It’s one of the most esteemed wineries in the world, but Château Mouton Rothschild hasn’t always been at the top.
In 1853, British-born Nathaniel de Rothschild bought Château Brane-Mouton at auction and added the Rothschild mark to it.
Two years later, the Bordeaux Wine Official Classification of 1855 was established. Emperor Napoleon III requested a categorisation system be developed that ranked France’s best Bordeaux wines for the rest of the world.
This system, also known as Great Classified Growths (Grand Crus Classés), was to rank the thousands of château’s producing wine in the region. To be classified came with great prestige.
Within this list is the category ‘First Growth’ (Premier Cru) – the best of the best. In 1855 only four vineyards were named, controversially excluding Château Mouton Rothschild. This allegedly happened because the winery was no longer under French ownership.
To this day, the château has remained in the Rothschild family. Succeeding Nathaniel was his great grandson – Philippe de Rothschild. Philippe was responsible for some of the château’s most progressive moves in the industry – most notably, lobbying for many years to rightfully gain the château Premier Cru status in 1973.
Furthermore, in 1926 Philippe insisted all of the wine should be bottled onsite at the château, rather than being transported to Bordeaux wine merchants in barrels.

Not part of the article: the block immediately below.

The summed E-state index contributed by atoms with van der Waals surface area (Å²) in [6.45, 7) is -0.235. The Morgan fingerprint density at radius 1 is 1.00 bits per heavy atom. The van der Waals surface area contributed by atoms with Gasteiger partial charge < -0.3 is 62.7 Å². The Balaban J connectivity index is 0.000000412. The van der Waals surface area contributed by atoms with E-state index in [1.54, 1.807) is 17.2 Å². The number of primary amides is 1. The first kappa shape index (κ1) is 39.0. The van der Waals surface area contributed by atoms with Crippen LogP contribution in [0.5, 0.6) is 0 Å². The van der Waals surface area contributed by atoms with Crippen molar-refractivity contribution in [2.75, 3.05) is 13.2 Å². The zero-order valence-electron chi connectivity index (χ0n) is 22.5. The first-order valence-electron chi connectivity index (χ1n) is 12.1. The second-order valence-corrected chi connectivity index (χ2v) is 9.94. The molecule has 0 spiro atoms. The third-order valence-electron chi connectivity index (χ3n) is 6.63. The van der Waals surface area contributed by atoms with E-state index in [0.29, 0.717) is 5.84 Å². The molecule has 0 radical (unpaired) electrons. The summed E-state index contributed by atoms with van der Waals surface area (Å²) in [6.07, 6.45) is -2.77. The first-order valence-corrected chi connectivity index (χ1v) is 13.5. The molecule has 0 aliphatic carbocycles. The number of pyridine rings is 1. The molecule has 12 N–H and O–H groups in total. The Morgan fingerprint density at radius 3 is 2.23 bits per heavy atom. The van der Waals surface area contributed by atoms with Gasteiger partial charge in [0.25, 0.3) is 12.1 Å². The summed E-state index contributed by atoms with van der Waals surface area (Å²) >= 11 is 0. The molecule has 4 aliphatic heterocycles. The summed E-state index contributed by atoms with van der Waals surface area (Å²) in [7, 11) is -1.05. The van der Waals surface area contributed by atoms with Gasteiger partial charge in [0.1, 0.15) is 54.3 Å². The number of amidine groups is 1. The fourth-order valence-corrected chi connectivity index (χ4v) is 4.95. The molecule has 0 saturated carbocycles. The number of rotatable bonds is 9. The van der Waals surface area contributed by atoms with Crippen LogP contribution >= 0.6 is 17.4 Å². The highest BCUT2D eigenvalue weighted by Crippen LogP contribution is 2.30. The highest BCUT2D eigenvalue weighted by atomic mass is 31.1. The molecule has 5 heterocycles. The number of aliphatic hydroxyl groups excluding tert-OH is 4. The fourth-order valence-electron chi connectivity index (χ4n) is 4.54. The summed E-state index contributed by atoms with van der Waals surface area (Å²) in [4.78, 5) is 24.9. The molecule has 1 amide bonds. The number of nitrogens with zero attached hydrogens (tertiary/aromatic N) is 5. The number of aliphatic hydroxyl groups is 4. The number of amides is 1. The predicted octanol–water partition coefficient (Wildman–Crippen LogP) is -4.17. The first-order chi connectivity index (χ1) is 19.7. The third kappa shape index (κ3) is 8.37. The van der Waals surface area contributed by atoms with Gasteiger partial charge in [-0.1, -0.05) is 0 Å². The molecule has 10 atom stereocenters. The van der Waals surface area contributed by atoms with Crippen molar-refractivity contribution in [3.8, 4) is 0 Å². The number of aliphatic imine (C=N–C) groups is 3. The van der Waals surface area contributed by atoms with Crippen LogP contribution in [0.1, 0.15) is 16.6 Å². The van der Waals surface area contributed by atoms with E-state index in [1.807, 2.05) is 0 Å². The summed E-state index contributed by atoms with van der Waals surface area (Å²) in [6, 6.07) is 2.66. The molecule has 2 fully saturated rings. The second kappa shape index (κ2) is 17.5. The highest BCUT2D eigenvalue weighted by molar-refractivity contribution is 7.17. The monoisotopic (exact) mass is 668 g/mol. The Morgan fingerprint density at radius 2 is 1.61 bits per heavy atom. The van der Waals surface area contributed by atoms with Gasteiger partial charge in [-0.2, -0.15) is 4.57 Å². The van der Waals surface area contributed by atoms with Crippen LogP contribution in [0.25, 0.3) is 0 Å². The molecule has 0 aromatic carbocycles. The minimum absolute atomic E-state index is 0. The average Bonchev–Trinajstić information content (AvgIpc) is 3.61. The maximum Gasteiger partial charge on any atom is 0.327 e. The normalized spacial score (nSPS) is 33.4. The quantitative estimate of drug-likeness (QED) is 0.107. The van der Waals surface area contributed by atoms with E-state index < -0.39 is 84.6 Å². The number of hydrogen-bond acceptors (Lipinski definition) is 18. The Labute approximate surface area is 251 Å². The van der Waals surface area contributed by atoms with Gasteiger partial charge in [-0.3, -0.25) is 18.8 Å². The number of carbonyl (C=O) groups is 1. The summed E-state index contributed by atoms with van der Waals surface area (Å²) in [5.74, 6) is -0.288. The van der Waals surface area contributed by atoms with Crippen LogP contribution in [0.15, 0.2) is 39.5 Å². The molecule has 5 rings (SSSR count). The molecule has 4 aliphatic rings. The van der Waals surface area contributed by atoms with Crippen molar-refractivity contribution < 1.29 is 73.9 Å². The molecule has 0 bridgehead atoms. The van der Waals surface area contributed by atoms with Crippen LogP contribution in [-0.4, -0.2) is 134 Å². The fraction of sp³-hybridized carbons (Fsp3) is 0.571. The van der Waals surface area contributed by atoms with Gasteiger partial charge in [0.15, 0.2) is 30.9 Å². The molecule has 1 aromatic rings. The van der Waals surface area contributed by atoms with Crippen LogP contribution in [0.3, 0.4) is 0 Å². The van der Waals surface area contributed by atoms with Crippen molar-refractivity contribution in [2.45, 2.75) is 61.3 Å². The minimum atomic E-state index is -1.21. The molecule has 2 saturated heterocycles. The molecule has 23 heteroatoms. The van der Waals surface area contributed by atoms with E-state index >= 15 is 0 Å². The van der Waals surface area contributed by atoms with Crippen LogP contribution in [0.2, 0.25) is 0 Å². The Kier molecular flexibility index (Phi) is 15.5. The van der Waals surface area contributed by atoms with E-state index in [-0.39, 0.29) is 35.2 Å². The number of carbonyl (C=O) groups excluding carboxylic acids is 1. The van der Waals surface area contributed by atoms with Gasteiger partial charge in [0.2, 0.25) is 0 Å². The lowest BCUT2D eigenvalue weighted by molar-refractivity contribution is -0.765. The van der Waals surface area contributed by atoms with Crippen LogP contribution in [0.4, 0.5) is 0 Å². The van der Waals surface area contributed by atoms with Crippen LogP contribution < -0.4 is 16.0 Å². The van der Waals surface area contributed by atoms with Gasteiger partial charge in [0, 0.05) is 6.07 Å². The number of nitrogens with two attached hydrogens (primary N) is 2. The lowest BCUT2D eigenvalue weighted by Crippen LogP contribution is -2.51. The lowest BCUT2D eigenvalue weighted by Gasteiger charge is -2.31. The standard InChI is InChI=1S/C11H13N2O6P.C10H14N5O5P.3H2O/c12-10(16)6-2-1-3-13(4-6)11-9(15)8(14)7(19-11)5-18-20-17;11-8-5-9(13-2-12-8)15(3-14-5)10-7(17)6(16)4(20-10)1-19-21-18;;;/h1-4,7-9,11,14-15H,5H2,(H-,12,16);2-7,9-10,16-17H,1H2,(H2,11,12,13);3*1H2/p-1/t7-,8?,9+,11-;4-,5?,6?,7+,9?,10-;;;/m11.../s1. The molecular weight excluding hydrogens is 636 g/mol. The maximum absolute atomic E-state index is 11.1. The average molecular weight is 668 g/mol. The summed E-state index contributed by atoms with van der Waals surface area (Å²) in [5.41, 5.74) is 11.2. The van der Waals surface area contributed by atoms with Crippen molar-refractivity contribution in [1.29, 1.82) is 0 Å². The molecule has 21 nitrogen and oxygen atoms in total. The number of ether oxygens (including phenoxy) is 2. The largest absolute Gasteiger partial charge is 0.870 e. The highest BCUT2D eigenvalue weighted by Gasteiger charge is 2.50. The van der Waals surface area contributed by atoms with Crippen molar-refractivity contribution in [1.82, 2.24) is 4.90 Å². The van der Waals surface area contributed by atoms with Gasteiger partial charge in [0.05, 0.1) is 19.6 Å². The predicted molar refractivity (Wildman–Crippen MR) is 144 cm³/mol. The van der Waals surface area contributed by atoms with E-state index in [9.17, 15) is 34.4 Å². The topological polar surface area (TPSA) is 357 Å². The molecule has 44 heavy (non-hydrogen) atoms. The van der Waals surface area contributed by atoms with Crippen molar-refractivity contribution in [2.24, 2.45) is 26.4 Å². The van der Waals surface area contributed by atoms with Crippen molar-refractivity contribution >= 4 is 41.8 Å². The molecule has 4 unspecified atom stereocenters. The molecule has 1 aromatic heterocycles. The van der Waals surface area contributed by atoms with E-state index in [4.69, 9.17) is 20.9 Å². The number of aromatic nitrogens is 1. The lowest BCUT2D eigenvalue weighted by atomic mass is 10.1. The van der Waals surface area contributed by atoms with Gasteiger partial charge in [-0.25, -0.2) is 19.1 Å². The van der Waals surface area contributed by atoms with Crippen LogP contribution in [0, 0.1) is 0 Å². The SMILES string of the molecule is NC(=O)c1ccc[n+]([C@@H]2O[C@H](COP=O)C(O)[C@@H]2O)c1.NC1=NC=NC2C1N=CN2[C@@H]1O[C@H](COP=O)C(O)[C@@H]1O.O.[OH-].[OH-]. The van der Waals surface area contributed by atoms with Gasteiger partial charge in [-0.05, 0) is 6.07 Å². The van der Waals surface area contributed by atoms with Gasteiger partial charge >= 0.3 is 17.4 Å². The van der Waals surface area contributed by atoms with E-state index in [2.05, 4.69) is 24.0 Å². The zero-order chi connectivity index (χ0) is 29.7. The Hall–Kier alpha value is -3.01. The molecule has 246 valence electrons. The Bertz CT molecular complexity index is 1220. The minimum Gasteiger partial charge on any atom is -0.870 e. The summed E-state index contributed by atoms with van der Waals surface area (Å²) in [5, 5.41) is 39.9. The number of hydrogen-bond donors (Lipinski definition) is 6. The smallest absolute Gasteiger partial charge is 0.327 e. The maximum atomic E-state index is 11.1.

Château Mouton Rothschild Label Artwork
In 1924 Philippe asked Jean Carlu, a French graphic designer, to design the label for the vintage. Although this tradition wasn’t completely established for another 21 years, it is now a hallmark of the brand.
To kick off the custom, in 1945 French artist Philippe Julien illustrated the label. He added a V to symbolise the victory of the Allied Forces at the end of WWII. A dozen of these bottles went for US$290,000 in 2006, making Château Mouton Rothschild the world’s most expensive wine.
Every vintage since has seen the reinterpretation of the Château Mouton Rothschild label by some of the world’s leading artists. Among these include, Salvador Dalí (1958), Pablo Picasso (1973), Andy Warhol (1975), Jeff Koons (2010) and David Hockney (2014). To see all of the labels, click here.
Following Philippe’s death in 1988, the history of Château Mouton Rothschild has lived on through his daughter Philippine and her three children, Camille, Philippe and Julien.
Like their father and grandfather, they have continued to push the boundaries and keep Château Mouton Rothschild relevant.
The Royal Mail Club will be opening its private collection of Bordeaux wines in late April, including 2009 and 2013 Château Mouton Rothschild.